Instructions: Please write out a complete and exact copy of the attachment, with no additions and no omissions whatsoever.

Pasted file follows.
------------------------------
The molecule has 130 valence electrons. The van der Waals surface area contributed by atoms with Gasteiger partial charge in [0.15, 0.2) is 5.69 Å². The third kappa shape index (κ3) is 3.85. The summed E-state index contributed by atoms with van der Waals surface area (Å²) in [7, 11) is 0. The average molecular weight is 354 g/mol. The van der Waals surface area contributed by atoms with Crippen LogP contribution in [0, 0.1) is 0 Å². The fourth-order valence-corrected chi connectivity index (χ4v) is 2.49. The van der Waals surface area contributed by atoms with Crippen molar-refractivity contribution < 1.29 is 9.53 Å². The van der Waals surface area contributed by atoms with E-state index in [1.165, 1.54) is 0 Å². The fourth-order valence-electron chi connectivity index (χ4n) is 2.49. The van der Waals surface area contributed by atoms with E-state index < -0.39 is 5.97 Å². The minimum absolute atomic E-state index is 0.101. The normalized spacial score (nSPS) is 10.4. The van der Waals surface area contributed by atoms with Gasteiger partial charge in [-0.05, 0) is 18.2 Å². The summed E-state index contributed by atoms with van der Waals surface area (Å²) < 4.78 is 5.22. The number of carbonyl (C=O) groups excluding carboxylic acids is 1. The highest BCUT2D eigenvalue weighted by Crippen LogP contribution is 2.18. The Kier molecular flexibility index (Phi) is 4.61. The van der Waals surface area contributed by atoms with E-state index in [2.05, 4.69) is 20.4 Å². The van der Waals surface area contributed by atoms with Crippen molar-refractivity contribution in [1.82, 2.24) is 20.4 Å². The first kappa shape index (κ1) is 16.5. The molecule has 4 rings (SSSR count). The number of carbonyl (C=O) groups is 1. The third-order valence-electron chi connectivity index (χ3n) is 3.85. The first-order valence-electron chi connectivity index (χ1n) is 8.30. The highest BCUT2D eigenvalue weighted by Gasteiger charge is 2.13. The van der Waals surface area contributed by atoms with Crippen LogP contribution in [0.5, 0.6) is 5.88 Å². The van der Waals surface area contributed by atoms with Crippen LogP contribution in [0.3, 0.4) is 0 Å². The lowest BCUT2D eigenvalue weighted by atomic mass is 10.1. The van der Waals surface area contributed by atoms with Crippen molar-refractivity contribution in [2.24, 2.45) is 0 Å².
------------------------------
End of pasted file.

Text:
The molecule has 130 valence electrons. The van der Waals surface area contributed by atoms with Gasteiger partial charge in [0.15, 0.2) is 5.69 Å². The third kappa shape index (κ3) is 3.85. The summed E-state index contributed by atoms with van der Waals surface area (Å²) in [7, 11) is 0. The average molecular weight is 354 g/mol. The van der Waals surface area contributed by atoms with Crippen LogP contribution in [0, 0.1) is 0 Å². The fourth-order valence-corrected chi connectivity index (χ4v) is 2.49. The van der Waals surface area contributed by atoms with Crippen molar-refractivity contribution < 1.29 is 9.53 Å². The van der Waals surface area contributed by atoms with E-state index in [1.165, 1.54) is 0 Å². The fourth-order valence-electron chi connectivity index (χ4n) is 2.49. The van der Waals surface area contributed by atoms with E-state index < -0.39 is 5.97 Å². The minimum absolute atomic E-state index is 0.101. The normalized spacial score (nSPS) is 10.4. The van der Waals surface area contributed by atoms with Gasteiger partial charge in [-0.05, 0) is 18.2 Å². The summed E-state index contributed by atoms with van der Waals surface area (Å²) < 4.78 is 5.22. The number of carbonyl (C=O) groups excluding carboxylic acids is 1. The highest BCUT2D eigenvalue weighted by Crippen LogP contribution is 2.18. The Kier molecular flexibility index (Phi) is 4.61. The van der Waals surface area contributed by atoms with E-state index in [2.05, 4.69) is 20.4 Å². The van der Waals surface area contributed by atoms with Crippen molar-refractivity contribution in [1.82, 2.24) is 20.4 Å². The first kappa shape index (κ1) is 16.5. The molecule has 4 rings (SSSR count). The number of carbonyl (C=O) groups is 1. The third-order valence-electron chi connectivity index (χ3n) is 3.85. The first-order valence-electron chi connectivity index (χ1n) is 8.30. The highest BCUT2D eigenvalue weighted by Gasteiger charge is 2.13. The van der Waals surface area contributed by atoms with Crippen LogP contribution in [0.5, 0.6) is 5.88 Å². The van der Waals surface area contributed by atoms with Crippen LogP contribution in [0.3, 0.4) is 0 Å². The lowest BCUT2D eigenvalue weighted by atomic mass is 10.1. The van der Waals surface area contributed by atoms with Crippen molar-refractivity contribution in [2.24, 2.45) is 0 Å².